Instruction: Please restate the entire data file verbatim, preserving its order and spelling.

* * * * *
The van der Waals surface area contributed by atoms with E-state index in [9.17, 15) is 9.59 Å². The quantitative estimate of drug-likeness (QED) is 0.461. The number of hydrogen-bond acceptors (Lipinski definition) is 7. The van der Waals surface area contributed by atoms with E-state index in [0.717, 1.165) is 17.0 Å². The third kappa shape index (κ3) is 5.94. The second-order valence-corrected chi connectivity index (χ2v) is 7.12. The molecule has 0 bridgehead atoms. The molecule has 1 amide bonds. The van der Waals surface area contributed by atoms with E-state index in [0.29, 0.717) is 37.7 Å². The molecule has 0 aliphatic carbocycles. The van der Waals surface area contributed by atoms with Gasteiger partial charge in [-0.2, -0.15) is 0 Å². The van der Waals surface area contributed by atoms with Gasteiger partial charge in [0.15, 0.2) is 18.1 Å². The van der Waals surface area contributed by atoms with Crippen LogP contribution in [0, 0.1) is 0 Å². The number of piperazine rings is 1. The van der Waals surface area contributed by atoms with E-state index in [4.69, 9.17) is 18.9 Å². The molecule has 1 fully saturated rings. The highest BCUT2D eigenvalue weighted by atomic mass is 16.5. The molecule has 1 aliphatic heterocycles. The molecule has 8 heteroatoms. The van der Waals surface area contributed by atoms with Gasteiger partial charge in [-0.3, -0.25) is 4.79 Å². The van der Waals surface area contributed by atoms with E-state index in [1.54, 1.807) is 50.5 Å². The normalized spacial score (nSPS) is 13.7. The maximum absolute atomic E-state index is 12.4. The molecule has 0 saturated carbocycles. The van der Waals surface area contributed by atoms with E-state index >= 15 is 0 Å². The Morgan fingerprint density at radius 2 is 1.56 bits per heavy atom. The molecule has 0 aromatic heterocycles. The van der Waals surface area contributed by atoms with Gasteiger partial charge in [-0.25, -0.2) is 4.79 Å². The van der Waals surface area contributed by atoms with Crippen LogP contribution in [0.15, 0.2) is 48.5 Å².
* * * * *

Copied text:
The van der Waals surface area contributed by atoms with E-state index in [9.17, 15) is 9.59 Å². The quantitative estimate of drug-likeness (QED) is 0.461. The number of hydrogen-bond acceptors (Lipinski definition) is 7. The van der Waals surface area contributed by atoms with E-state index in [0.717, 1.165) is 17.0 Å². The third kappa shape index (κ3) is 5.94. The second-order valence-corrected chi connectivity index (χ2v) is 7.12. The molecule has 0 bridgehead atoms. The molecule has 1 amide bonds. The van der Waals surface area contributed by atoms with E-state index in [0.29, 0.717) is 37.7 Å². The molecule has 0 aliphatic carbocycles. The van der Waals surface area contributed by atoms with Gasteiger partial charge in [-0.2, -0.15) is 0 Å². The van der Waals surface area contributed by atoms with Gasteiger partial charge in [0.15, 0.2) is 18.1 Å². The van der Waals surface area contributed by atoms with Crippen LogP contribution in [0, 0.1) is 0 Å². The number of piperazine rings is 1. The van der Waals surface area contributed by atoms with E-state index in [4.69, 9.17) is 18.9 Å². The molecule has 1 fully saturated rings. The highest BCUT2D eigenvalue weighted by atomic mass is 16.5. The molecule has 1 aliphatic heterocycles. The molecule has 8 heteroatoms. The van der Waals surface area contributed by atoms with Gasteiger partial charge in [-0.3, -0.25) is 4.79 Å². The van der Waals surface area contributed by atoms with E-state index in [1.54, 1.807) is 50.5 Å². The normalized spacial score (nSPS) is 13.7. The maximum absolute atomic E-state index is 12.4. The molecule has 0 saturated carbocycles. The van der Waals surface area contributed by atoms with E-state index >= 15 is 0 Å². The Morgan fingerprint density at radius 2 is 1.56 bits per heavy atom. The molecule has 0 aromatic heterocycles. The van der Waals surface area contributed by atoms with Gasteiger partial charge in [-0.25, -0.2) is 4.79 Å². The van der Waals surface area contributed by atoms with Crippen LogP contribution in [0.15, 0.2) is 48.5 Å².